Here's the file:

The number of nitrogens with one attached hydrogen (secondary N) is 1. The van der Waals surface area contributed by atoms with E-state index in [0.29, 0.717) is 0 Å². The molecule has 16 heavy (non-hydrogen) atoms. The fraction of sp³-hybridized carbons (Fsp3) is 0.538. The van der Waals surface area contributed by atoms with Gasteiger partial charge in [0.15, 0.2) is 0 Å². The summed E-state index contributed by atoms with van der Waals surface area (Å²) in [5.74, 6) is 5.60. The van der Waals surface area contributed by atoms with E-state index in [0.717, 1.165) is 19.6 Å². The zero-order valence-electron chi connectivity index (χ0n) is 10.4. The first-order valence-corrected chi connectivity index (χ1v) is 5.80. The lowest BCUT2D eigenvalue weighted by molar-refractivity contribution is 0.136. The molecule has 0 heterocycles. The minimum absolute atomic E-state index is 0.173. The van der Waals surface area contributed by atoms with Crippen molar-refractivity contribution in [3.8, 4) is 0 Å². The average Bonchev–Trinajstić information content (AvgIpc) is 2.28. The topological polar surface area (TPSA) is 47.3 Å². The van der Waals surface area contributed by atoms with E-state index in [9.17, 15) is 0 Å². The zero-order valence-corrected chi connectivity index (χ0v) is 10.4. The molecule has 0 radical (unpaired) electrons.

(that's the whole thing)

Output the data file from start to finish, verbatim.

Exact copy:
The number of nitrogens with one attached hydrogen (secondary N) is 1. The van der Waals surface area contributed by atoms with E-state index in [0.29, 0.717) is 0 Å². The molecule has 16 heavy (non-hydrogen) atoms. The fraction of sp³-hybridized carbons (Fsp3) is 0.538. The van der Waals surface area contributed by atoms with Gasteiger partial charge in [0.15, 0.2) is 0 Å². The summed E-state index contributed by atoms with van der Waals surface area (Å²) in [5.74, 6) is 5.60. The van der Waals surface area contributed by atoms with E-state index in [0.717, 1.165) is 19.6 Å². The zero-order valence-electron chi connectivity index (χ0n) is 10.4. The first-order valence-corrected chi connectivity index (χ1v) is 5.80. The lowest BCUT2D eigenvalue weighted by molar-refractivity contribution is 0.136. The molecule has 0 heterocycles. The minimum absolute atomic E-state index is 0.173. The van der Waals surface area contributed by atoms with Crippen molar-refractivity contribution in [3.8, 4) is 0 Å². The average Bonchev–Trinajstić information content (AvgIpc) is 2.28. The topological polar surface area (TPSA) is 47.3 Å². The van der Waals surface area contributed by atoms with E-state index in [9.17, 15) is 0 Å². The zero-order valence-corrected chi connectivity index (χ0v) is 10.4. The molecule has 0 radical (unpaired) electrons.